from Rosamunde, D797

by Franz Schubert

Franz Schubert was born in 1797 in Himmelpfortgrund, Austria and died in 1828 in Vienna, Austria.

Schubert had a lovely singing voice as a boy and was selected to be a chorister in the Imperial Court Chapel Choir. This position also came with a scholarship to a prestigious boarding school for children who were not from aristocratic families. When he was a young chorister, Schubert began studying with the celebrated composer Antonio Salieri. When Schubert had to leave the choir because his voice broke, Salieri continued to teach him.

Schubert reluctantly trained to be a teacher, like his father, and began working as a schoolmaster at age 17.  Schubert was already a committed composer and he was very productive in his free time. By the time he left his teaching job to pursue composition full-time at age 21, Schubert had already composed five symphonies, a full-length opera, several full-length masses, many string quartets and over 140 songs or lieder, the German word for songs.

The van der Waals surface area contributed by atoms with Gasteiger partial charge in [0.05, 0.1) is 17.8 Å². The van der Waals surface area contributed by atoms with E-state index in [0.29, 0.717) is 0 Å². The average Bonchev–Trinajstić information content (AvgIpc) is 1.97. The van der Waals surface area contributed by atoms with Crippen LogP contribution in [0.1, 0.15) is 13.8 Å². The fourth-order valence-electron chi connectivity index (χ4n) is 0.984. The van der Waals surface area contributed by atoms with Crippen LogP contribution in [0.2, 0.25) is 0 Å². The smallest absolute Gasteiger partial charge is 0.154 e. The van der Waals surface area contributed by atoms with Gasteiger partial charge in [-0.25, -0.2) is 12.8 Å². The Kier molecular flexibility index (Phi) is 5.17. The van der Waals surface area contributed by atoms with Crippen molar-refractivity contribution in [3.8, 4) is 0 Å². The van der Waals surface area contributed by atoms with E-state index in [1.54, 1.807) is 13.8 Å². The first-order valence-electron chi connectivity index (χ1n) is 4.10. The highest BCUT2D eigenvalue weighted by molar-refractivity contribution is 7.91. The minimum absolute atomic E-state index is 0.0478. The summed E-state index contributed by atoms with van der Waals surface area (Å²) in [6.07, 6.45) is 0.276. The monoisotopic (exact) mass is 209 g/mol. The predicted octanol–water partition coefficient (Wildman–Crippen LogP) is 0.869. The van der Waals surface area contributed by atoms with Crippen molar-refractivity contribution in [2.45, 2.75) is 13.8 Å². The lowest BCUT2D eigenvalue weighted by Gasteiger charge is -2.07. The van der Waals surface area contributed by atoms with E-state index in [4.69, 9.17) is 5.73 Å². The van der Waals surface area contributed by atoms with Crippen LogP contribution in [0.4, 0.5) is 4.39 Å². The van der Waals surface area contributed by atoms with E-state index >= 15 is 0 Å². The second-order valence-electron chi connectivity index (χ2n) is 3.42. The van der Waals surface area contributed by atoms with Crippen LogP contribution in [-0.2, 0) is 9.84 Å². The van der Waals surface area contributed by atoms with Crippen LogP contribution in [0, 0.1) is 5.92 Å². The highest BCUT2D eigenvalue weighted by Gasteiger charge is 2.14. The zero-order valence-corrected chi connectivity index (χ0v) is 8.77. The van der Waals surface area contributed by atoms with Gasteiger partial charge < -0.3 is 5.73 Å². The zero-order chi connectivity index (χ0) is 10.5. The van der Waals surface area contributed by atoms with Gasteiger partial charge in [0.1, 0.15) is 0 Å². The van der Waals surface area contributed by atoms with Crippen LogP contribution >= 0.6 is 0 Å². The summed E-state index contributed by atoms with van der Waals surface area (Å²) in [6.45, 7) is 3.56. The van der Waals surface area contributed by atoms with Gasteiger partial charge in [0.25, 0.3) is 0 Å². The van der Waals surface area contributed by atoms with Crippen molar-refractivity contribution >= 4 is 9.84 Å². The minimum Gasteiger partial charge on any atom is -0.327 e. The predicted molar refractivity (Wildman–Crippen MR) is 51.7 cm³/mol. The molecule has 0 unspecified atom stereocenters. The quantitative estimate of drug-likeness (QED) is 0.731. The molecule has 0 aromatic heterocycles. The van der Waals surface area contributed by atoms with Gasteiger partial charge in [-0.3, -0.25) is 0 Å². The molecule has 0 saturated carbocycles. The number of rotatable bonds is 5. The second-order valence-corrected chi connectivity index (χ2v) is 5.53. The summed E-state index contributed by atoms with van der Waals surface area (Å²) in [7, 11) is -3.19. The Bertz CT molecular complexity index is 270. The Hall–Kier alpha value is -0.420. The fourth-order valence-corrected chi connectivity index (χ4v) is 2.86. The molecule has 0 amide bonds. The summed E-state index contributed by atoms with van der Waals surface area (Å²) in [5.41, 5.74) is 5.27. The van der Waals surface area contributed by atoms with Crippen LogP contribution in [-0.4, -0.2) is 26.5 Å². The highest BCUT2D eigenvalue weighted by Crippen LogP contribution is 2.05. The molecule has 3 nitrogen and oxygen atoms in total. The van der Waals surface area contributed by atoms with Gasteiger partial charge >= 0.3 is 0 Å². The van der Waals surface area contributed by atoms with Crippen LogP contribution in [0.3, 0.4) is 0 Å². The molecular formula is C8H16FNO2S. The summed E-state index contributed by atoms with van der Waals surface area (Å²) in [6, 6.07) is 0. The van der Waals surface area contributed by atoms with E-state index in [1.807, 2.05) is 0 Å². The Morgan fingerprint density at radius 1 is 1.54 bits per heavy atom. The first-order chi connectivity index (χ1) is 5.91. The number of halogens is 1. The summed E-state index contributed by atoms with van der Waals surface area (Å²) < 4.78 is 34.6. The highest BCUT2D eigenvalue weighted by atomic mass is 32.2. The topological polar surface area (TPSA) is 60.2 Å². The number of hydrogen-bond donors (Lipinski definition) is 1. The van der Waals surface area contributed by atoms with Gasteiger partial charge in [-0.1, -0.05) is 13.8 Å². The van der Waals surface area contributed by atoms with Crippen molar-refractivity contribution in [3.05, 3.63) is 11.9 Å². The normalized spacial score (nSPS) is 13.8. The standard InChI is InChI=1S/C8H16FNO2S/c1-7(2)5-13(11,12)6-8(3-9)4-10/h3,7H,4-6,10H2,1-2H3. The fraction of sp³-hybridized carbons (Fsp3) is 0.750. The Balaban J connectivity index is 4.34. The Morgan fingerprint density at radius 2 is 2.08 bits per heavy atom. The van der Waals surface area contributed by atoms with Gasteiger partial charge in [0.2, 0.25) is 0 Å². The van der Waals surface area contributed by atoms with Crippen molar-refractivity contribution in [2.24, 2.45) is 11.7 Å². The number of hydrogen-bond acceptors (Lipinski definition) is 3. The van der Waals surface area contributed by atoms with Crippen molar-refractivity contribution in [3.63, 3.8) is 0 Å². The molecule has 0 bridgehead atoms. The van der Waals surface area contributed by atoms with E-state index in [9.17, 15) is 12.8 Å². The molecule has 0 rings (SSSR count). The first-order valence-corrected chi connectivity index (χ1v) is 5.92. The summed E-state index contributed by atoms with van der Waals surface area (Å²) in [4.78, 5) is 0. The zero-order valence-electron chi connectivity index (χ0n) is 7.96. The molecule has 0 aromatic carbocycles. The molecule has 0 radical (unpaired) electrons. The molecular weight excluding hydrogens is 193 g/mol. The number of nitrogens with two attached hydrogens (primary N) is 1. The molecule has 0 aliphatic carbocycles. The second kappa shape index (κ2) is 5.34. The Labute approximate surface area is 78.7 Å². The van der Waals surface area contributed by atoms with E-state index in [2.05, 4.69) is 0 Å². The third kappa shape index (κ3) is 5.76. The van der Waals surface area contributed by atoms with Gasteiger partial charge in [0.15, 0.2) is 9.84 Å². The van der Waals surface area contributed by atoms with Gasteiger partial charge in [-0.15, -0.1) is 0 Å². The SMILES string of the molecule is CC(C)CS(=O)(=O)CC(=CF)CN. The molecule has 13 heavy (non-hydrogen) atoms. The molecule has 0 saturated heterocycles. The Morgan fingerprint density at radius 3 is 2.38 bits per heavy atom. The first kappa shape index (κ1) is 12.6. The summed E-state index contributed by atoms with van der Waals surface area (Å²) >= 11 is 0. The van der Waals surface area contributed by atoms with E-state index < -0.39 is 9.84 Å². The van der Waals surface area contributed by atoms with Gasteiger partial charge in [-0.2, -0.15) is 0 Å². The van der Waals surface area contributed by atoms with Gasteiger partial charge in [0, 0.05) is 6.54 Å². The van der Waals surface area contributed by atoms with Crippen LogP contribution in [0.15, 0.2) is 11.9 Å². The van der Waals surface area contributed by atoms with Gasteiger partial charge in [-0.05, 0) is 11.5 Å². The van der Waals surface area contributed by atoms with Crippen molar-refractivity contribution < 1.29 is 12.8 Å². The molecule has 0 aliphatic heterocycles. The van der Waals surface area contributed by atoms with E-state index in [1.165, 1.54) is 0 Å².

Schubert was a prolific writer of songs. You may have heard a melody from Schubert’s song Die Forelle (known in English as The Trout) being played by your washing machine when the washing cycle has finished!  Schubert also used this same melody from Die Forelle in the Piano Quintet in A Major, giving this work the nickname the “Trout”.

Rosamunde, D797 is a collection of works arranged from incidental music written by Schubert for the play Rosamunde, Princess of Cyprus by Helmina von Chézy.  The play premiered in Vienna in December 1823.

Step 1. Watch the video to learn about the Alto Flute

Step 2. Listen to the TSO recording of Andantino

Step 3. Answer 10 questions

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